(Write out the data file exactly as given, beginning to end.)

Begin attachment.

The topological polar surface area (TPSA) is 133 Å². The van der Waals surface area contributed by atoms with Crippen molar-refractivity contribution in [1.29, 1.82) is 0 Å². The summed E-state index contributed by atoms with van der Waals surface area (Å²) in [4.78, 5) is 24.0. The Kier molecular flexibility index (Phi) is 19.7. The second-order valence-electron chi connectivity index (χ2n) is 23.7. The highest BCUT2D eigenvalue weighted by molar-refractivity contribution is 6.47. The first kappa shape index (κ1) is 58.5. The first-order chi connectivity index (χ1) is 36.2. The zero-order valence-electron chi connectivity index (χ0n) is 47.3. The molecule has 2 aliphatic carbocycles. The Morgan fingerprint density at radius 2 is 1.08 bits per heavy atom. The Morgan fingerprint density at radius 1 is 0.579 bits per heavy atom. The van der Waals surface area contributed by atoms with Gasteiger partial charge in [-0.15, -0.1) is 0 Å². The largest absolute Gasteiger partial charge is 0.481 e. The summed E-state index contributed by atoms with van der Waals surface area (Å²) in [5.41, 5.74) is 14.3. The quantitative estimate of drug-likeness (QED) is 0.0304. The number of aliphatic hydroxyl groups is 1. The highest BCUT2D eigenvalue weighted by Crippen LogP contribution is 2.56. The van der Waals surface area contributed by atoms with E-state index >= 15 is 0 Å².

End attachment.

The topological polar surface area (TPSA) is 133 Å². The van der Waals surface area contributed by atoms with Crippen molar-refractivity contribution in [1.29, 1.82) is 0 Å². The summed E-state index contributed by atoms with van der Waals surface area (Å²) in [4.78, 5) is 24.0. The Kier molecular flexibility index (Phi) is 19.7. The second-order valence-electron chi connectivity index (χ2n) is 23.7. The highest BCUT2D eigenvalue weighted by molar-refractivity contribution is 6.47. The first kappa shape index (κ1) is 58.5. The first-order chi connectivity index (χ1) is 36.2. The zero-order valence-electron chi connectivity index (χ0n) is 47.3. The molecule has 2 aliphatic carbocycles. The Morgan fingerprint density at radius 2 is 1.08 bits per heavy atom. The Morgan fingerprint density at radius 1 is 0.579 bits per heavy atom. The van der Waals surface area contributed by atoms with Gasteiger partial charge in [-0.15, -0.1) is 0 Å². The largest absolute Gasteiger partial charge is 0.481 e. The summed E-state index contributed by atoms with van der Waals surface area (Å²) in [5.41, 5.74) is 14.3. The quantitative estimate of drug-likeness (QED) is 0.0304. The number of aliphatic hydroxyl groups is 1. The highest BCUT2D eigenvalue weighted by Crippen LogP contribution is 2.56. The van der Waals surface area contributed by atoms with E-state index >= 15 is 0 Å².